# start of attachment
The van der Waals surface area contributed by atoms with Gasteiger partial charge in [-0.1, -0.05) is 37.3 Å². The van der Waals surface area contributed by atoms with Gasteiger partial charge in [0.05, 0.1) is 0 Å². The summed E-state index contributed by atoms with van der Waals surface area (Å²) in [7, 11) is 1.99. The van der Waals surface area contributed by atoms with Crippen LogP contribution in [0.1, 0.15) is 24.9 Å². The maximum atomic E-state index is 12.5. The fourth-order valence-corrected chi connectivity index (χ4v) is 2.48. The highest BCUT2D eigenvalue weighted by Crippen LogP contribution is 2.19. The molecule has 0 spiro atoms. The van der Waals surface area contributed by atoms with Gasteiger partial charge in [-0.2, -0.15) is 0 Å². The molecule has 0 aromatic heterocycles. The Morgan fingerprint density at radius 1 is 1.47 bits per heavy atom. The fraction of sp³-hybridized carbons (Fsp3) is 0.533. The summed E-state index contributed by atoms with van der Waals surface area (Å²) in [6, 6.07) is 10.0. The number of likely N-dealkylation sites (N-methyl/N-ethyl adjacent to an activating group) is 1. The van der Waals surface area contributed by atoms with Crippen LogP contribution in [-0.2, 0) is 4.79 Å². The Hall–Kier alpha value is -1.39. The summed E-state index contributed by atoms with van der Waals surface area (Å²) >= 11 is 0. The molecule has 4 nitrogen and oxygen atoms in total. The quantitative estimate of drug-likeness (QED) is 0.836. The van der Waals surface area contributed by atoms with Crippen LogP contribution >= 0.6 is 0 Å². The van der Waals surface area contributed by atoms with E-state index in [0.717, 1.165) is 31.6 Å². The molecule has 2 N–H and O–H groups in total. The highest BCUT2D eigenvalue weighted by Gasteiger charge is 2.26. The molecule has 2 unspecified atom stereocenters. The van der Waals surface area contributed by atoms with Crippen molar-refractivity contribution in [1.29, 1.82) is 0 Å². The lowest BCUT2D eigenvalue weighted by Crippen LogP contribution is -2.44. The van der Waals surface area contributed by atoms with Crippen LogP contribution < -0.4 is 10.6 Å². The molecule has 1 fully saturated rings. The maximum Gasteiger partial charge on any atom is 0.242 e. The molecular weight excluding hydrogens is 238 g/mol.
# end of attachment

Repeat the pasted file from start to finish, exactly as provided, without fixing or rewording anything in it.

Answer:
The van der Waals surface area contributed by atoms with Gasteiger partial charge in [-0.1, -0.05) is 37.3 Å². The van der Waals surface area contributed by atoms with Gasteiger partial charge in [0.05, 0.1) is 0 Å². The summed E-state index contributed by atoms with van der Waals surface area (Å²) in [7, 11) is 1.99. The van der Waals surface area contributed by atoms with Crippen LogP contribution in [0.1, 0.15) is 24.9 Å². The maximum atomic E-state index is 12.5. The fourth-order valence-corrected chi connectivity index (χ4v) is 2.48. The highest BCUT2D eigenvalue weighted by Crippen LogP contribution is 2.19. The molecule has 0 spiro atoms. The van der Waals surface area contributed by atoms with Gasteiger partial charge in [-0.2, -0.15) is 0 Å². The molecule has 0 aromatic heterocycles. The Morgan fingerprint density at radius 1 is 1.47 bits per heavy atom. The fraction of sp³-hybridized carbons (Fsp3) is 0.533. The summed E-state index contributed by atoms with van der Waals surface area (Å²) in [6, 6.07) is 10.0. The number of likely N-dealkylation sites (N-methyl/N-ethyl adjacent to an activating group) is 1. The van der Waals surface area contributed by atoms with Crippen LogP contribution in [-0.2, 0) is 4.79 Å². The Hall–Kier alpha value is -1.39. The summed E-state index contributed by atoms with van der Waals surface area (Å²) >= 11 is 0. The molecule has 4 nitrogen and oxygen atoms in total. The quantitative estimate of drug-likeness (QED) is 0.836. The van der Waals surface area contributed by atoms with Crippen LogP contribution >= 0.6 is 0 Å². The van der Waals surface area contributed by atoms with E-state index in [0.717, 1.165) is 31.6 Å². The molecule has 2 N–H and O–H groups in total. The highest BCUT2D eigenvalue weighted by Gasteiger charge is 2.26. The molecule has 2 unspecified atom stereocenters. The van der Waals surface area contributed by atoms with Crippen molar-refractivity contribution in [1.29, 1.82) is 0 Å². The lowest BCUT2D eigenvalue weighted by Crippen LogP contribution is -2.44. The van der Waals surface area contributed by atoms with Crippen LogP contribution < -0.4 is 10.6 Å². The molecule has 1 fully saturated rings. The maximum Gasteiger partial charge on any atom is 0.242 e. The molecular weight excluding hydrogens is 238 g/mol.